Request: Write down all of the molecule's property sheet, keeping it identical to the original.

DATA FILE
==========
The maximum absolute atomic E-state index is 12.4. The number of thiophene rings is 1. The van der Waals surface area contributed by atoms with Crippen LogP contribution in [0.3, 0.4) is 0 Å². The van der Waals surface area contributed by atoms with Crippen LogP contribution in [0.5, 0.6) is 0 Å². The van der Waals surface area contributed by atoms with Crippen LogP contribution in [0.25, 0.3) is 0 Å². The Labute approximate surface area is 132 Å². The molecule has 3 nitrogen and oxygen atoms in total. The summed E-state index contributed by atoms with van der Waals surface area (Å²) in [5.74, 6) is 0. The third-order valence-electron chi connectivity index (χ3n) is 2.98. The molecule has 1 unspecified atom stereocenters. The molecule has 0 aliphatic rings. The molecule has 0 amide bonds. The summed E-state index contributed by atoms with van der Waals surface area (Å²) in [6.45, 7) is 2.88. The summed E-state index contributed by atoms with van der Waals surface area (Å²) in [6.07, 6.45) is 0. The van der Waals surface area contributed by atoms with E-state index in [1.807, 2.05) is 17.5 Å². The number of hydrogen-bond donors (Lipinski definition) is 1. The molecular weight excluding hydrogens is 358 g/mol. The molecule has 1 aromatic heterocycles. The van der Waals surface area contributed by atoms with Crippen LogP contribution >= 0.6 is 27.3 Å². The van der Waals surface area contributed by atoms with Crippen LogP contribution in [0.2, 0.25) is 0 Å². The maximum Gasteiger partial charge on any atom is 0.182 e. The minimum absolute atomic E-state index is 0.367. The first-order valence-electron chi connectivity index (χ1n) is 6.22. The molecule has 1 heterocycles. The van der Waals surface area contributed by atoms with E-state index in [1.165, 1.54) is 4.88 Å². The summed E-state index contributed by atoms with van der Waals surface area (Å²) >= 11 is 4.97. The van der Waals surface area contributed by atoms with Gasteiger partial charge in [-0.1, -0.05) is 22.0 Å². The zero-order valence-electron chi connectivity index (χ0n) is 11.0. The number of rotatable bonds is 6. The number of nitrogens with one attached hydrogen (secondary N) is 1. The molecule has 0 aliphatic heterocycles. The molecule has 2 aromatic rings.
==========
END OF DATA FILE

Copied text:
The maximum absolute atomic E-state index is 12.4. The number of thiophene rings is 1. The van der Waals surface area contributed by atoms with Crippen LogP contribution in [0.3, 0.4) is 0 Å². The van der Waals surface area contributed by atoms with Crippen LogP contribution in [0.5, 0.6) is 0 Å². The van der Waals surface area contributed by atoms with Crippen LogP contribution in [0.25, 0.3) is 0 Å². The Labute approximate surface area is 132 Å². The molecule has 3 nitrogen and oxygen atoms in total. The summed E-state index contributed by atoms with van der Waals surface area (Å²) in [5.74, 6) is 0. The third-order valence-electron chi connectivity index (χ3n) is 2.98. The molecule has 1 unspecified atom stereocenters. The molecule has 0 aliphatic rings. The molecule has 0 amide bonds. The summed E-state index contributed by atoms with van der Waals surface area (Å²) in [6.45, 7) is 2.88. The summed E-state index contributed by atoms with van der Waals surface area (Å²) in [6.07, 6.45) is 0. The van der Waals surface area contributed by atoms with E-state index in [1.807, 2.05) is 17.5 Å². The number of hydrogen-bond donors (Lipinski definition) is 1. The molecular weight excluding hydrogens is 358 g/mol. The molecule has 1 aromatic heterocycles. The van der Waals surface area contributed by atoms with Crippen LogP contribution >= 0.6 is 27.3 Å². The van der Waals surface area contributed by atoms with Crippen LogP contribution in [0.2, 0.25) is 0 Å². The maximum Gasteiger partial charge on any atom is 0.182 e. The minimum absolute atomic E-state index is 0.367. The first-order valence-electron chi connectivity index (χ1n) is 6.22. The molecule has 1 heterocycles. The van der Waals surface area contributed by atoms with E-state index in [1.165, 1.54) is 4.88 Å². The summed E-state index contributed by atoms with van der Waals surface area (Å²) >= 11 is 4.97. The van der Waals surface area contributed by atoms with Gasteiger partial charge in [-0.1, -0.05) is 22.0 Å². The zero-order valence-electron chi connectivity index (χ0n) is 11.0. The number of rotatable bonds is 6. The number of nitrogens with one attached hydrogen (secondary N) is 1. The molecule has 0 aliphatic heterocycles. The molecule has 2 aromatic rings.